Lungworms are a group of parasites that can affect both dogs and cats. Lungworms are much less common than parasites such as fleas, ticks and tapeworms, but the associated problems with a Lungworm infection can be far more severe than with other more common parasites. Canine and Feline Lungworms cannot be transmitted to people.
In the past, Lungworms were only found in a few places in the UK, but over the last few years they have become much more widespread across the whole of Britain including the Thames Valley region. It is unclear exactly what has caused the spread of Lungworms (and other parasites) but increased movement of pets around the country, as well as an increase in wildlife in urban environments is thought to play a big part; it is also thought that the recent mild temperatures and rainy weather has helped the spread.
Lungworms infect dogs when they ingest the intermediate host which is a slug, snail, frog or other mollusc and infect cats when they ingest a rodent or bird that has previously ingested a slug, snail, frog or other mollusc carrying the Lungworm larvae.
Fortunately there are treatments available from your veterinary practice that are easily applied and will prevent this parasite from becoming a hazard to your pet.
There are two types of Lungworm that commonly affect dogs in the UK, Angiostrongylus vasorum and Crenosoma vulpis.
Canine Lungworm Life Cycle
- Slugs and snails eat the immature Lungworm larvae while feeding on the faeces of infected dogs or foxes.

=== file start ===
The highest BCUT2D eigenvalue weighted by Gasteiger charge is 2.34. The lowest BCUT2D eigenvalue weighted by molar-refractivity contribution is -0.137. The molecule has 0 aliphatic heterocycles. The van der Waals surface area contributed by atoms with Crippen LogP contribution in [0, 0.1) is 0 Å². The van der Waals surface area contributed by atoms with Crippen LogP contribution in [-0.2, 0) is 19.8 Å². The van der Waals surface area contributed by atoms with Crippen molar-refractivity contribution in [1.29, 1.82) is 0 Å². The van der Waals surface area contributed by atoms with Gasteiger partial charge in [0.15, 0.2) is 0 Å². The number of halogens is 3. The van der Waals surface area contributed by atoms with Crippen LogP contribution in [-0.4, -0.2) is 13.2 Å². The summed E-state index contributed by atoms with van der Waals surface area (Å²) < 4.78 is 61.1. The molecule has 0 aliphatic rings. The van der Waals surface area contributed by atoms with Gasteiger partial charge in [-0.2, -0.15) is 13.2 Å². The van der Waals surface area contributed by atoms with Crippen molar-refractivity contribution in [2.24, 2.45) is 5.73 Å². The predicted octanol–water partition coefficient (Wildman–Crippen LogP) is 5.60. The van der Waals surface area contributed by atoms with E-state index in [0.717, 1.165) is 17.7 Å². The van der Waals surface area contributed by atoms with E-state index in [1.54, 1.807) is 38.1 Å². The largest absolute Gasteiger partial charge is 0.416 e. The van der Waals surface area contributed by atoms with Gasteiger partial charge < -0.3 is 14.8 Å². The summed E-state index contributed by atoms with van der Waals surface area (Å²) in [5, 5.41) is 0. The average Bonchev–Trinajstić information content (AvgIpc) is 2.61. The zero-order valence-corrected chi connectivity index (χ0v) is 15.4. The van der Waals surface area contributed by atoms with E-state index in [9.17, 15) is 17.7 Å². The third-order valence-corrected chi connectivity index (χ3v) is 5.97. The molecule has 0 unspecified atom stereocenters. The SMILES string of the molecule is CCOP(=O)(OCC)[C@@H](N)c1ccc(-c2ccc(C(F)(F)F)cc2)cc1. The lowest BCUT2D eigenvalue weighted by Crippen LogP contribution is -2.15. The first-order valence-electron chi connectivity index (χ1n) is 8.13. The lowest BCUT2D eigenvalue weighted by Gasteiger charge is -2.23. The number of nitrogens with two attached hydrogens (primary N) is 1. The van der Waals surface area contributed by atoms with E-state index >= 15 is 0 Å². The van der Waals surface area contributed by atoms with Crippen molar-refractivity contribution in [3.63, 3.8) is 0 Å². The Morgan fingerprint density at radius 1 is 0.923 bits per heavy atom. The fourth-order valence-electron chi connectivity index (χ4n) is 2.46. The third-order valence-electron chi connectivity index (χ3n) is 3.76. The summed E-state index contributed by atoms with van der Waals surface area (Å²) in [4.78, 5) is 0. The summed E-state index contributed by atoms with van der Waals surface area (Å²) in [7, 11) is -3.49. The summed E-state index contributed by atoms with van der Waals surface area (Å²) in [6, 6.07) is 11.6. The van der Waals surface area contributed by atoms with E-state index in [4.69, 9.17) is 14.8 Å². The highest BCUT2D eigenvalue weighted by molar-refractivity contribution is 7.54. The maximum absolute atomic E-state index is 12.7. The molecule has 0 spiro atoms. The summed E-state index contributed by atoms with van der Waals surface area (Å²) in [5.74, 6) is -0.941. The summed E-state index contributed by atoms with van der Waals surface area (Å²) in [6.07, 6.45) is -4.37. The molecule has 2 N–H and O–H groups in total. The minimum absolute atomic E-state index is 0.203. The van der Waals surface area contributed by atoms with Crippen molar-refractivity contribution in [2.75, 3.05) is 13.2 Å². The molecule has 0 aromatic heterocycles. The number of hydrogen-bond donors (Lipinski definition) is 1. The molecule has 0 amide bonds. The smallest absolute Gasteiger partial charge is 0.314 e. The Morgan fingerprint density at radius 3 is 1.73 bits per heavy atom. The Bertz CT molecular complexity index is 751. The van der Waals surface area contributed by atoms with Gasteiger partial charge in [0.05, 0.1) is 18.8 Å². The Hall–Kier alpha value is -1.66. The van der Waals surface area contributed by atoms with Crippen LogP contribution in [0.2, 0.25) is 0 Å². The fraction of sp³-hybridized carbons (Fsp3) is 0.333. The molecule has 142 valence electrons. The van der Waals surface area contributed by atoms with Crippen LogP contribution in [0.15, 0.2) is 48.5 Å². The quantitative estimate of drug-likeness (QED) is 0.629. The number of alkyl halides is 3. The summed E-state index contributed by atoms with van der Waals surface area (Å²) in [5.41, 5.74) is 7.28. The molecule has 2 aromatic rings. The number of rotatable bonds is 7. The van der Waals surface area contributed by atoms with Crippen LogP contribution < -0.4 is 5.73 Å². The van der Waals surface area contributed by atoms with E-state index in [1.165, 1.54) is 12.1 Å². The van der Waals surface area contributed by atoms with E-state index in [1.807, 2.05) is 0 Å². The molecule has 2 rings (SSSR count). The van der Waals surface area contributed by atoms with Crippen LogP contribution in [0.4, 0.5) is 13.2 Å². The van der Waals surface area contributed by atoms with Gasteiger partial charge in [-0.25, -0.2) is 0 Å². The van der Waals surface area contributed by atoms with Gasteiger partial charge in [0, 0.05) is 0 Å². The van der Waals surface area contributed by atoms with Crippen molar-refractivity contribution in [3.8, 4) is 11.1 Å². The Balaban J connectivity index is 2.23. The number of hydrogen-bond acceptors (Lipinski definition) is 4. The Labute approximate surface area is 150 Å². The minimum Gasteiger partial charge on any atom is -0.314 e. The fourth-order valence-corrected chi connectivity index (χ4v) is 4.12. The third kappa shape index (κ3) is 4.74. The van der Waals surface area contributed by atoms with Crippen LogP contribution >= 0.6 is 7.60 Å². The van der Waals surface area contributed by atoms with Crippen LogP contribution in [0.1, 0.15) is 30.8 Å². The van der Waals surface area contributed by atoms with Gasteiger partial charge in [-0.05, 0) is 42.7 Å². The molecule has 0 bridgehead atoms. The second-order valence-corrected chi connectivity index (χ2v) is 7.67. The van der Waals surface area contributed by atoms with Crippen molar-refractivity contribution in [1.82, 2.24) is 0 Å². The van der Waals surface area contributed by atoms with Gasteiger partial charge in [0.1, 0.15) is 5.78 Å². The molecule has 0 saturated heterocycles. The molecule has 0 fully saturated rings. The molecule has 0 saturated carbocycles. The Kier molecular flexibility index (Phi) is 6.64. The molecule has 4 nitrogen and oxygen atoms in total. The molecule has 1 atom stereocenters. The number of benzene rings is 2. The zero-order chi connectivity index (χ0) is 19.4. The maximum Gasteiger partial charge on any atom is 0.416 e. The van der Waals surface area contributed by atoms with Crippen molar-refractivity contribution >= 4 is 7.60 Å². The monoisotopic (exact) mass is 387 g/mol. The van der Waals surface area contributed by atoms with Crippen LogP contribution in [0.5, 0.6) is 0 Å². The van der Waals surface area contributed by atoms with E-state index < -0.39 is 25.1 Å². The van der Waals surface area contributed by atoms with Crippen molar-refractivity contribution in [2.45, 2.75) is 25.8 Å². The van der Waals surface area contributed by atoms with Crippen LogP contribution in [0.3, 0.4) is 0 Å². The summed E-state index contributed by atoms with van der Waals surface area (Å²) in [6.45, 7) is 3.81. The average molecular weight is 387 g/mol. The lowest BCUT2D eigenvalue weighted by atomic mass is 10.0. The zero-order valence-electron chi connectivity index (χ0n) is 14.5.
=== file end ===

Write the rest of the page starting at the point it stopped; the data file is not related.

- The dog ingests the slugs, snails or other molluscs that may be harbouring the larvae .
- Once inside the dog, the larvae penetrate the dog’s intestinal wall and start to develop in the abdominal lymph nodes.
- The larvae then migrate through the body; the Angiostrongylus vasorum Lungworms enter the dog’s circulatory system and travel to the right ventricle of the heart and the pulmonary arteries of the lungs. The Crenosoma vulpis Lungworms travel directly to the dog’s lungs.
- Once they are in place the Lungworms start to mature; growing up to 2.5cm long.
- The female Lungworms produce eggs that lodge in and develop in the capillaries of the lungs.
- Larvae hatch from these eggs and move into the lung airspace. It is at this stage when the larvae can produce clinical signs such as coughing and breathing difficulties
- They are then coughed up and swallowed to be passed out in the dog’s faeces, allowing the cycle to begin again.
Canine Lungworm Clinical Signs
The main difficulty with the diagnosis of Lungworm is that some dogs may not show any clinical signs at all. In the majority of healthy dogs that become infected the parasite runs through it’s life cycle, with the dog showing intermittent and non-specific signs such as lethargy, inappetence, weight loss, nasal discharge and occasional vomiting. These signs sometimes progress to coughing, difficulty breathing and reduced exercise tolerance.
In the worst cases the parasite can prevent blood from clotting properly so that a dog may cough up blood, have nose bleeds or any wounds it has may not stop bleeding. Lungworm can also affect the dog’s nervous system and cause lethargy, spinal pain, paralysis, fitting and can be fatal.
Is Your Dog At Risk?
All dogs are at risk of a Lungworm infection, but those most susceptible will be
- Those who are known to eat slugs, snails, frogs etc (usually young, inquisitive dogs)
- Dogs that eat grass; these dogs can accidentally ingest small slugs or snails
- Dogs whose toys and bowls are left out in the garden. Some slugs and snails are so small they are often unknowingly consumed.
The lungworm that commonly infects cats in the UK is called Aelurostrongylus abstrusus, it is rare in the UK but more cases are confirmed every year.